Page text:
Graphics.DrawString method. Before you do that, however, you need to establish what color to use to draw the text and the text's font and the last thing you need to do is position the text within the box, as shown in the following listing:
var maroonBrush:SolidBrush= new SolidBrush(Color.Maroon);
var blackBrush:SolidBrush= new SolidBrush(Color.Black);
var counterByFont:Font = new Font("Verdana", 7, FontStyle.Bold);
g.DrawString("D", counterByFont,blackBrush ,0,5);
g.DrawString("2", counterByFont,maroonBrush ,8,2);
g.DrawString("S", counterByFont,blackBrush ,16,5);
The logo's text was easy to add to the bitmap because its content does not change. The counter's value does change, so you need to pay a little more attention to how you position it within the enclosing rectangle. As in the preceding listing, the code uses the
SolidBursh objects as shown:
var counterFont:Font = new Font("Verdana", 8, FontStyle.Bold);
var whiteBrush:SolidBrush= new SolidBrush(Color.White);
When you position something on a bitmap, you place it by defining its location in terms of the top, left pixel of the object you want to draw. Since the counter's length can vary (as the value of the counter increases), the code measures the length of the counter's value as it appears in the enclosing box and positions it so that all of the numbers are visible, as shown in the following listing:
var counterText : SizeF;
counterText = g.MeasureString(counterValue,counterFont);
g.DrawString(counterValue, counterFont, whiteBrush ,
There's a lot going on in that short listing: it begins by measuring the counter's value based on the font it will be rendered in using the
Graphics.MeasureString method and
SizeF object. The code then renders the string using the
Graphics.DrawString and positions the text to appear 3 pixels from the edge of the enclosing box.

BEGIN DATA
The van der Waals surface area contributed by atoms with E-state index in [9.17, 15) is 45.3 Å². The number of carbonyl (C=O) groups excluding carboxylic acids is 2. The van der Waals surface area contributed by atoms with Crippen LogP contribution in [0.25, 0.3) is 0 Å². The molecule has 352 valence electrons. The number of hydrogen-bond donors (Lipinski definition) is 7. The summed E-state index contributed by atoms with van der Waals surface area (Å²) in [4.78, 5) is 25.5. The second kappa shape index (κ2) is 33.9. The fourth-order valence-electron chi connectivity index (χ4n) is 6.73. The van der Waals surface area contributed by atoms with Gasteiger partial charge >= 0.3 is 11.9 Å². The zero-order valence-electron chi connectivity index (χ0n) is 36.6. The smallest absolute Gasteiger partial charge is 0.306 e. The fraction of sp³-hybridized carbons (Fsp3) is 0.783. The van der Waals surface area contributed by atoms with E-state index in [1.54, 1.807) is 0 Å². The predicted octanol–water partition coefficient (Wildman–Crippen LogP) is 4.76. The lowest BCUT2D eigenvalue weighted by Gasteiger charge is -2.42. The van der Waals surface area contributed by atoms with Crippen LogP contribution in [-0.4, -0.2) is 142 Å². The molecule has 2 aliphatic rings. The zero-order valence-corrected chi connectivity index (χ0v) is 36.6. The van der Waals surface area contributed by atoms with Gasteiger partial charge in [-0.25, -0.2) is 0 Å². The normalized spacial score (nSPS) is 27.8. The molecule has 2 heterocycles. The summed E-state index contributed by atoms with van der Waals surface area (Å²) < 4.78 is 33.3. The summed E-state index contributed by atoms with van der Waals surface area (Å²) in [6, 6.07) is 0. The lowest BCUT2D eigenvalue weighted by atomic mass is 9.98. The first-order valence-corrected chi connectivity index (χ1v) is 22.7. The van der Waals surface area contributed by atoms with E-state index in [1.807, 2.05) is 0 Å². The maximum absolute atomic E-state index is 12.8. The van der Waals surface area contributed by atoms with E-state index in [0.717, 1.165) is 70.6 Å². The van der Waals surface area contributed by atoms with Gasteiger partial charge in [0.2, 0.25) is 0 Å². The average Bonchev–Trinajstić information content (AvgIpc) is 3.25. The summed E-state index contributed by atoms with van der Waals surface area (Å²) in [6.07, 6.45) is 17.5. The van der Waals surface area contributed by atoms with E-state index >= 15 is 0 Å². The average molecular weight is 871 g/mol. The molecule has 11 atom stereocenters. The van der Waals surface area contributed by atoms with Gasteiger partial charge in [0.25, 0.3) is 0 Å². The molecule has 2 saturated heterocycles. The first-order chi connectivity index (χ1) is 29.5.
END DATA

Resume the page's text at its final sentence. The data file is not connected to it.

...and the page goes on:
With the counter ready to be presented, the last thing the code does is deliver it to the client in the form of a JPG image using the following line:
Limiting Counter Updates
The code you have seen so far isn't very selective when it comes to updating the counter: when a user refreshes a page, the counter gets updated. While this is okay in most cases, in some cases you want to ensure that you don't have users sitting around refreshing the page every few seconds to 'dope' the value of the counter (cause it to misstate the number of visitors by artificially inflating the value).
One solution to this problem is to use a cookie that expires after a set period of time. If the cookie hasn't expired, the counter's value does not get updated but it still gets displayed. Working with cookies in ASP.NET is relatively straight-forward as long as you're aware of the fact that an expired cookie is equivalent to a
null / nonexistent cookie. The following listing shows the code that manages the cookie and sets the value of the
readOnly which determines if the counter is updated or just displayed:
cookie = Request.Cookies("LastVisit");
var readOnly:Boolean = (cookie!=null);
cookie = new HttpCookie("LastVisit",DateTime.Now.AddSeconds(120));
cookie.Expires = DateTime.Now.AddSeconds(60);
The code queries for a cookie called "LastVisit" - if the cookie does not exist or has expired it is
null. After the counter is displayed and updated (depending on the value of
readOnly), the code again evaluates
readOnly to generate a new cookie, in case this is the user's first visit or if the cookie has expired. In this case, the code sets the cookie to expire in two minutes. Note that this solution may not work in all cases, depending on the user's browser security settings (users can configure their browsers to reject cookies from third party sites); however, this solution probably stops the majority of users from 'doping' the value of the counter.
This article described how to create a fast page hit counter that's easy to use with plain HTML. The code uses ASP.NET and the JScript .NET programming language and includes features like a logo, automatically creating new counters, and preventing users from artificially inflating the value of the counter.
Installing and Using the Sample Code
Use the following steps to install the sample:
- Download the code.
- Extract the code to a folder on your system.
- Use the IIS Admin Tool or the folder's properties to create a new virtual directory.
- Create a folder called data under the new virtual directory.
- Grant read, modify, and write permission to the IIS User account.
- Point your browser to the new virtual directory.
You should see a page that contains a short message and the counter image.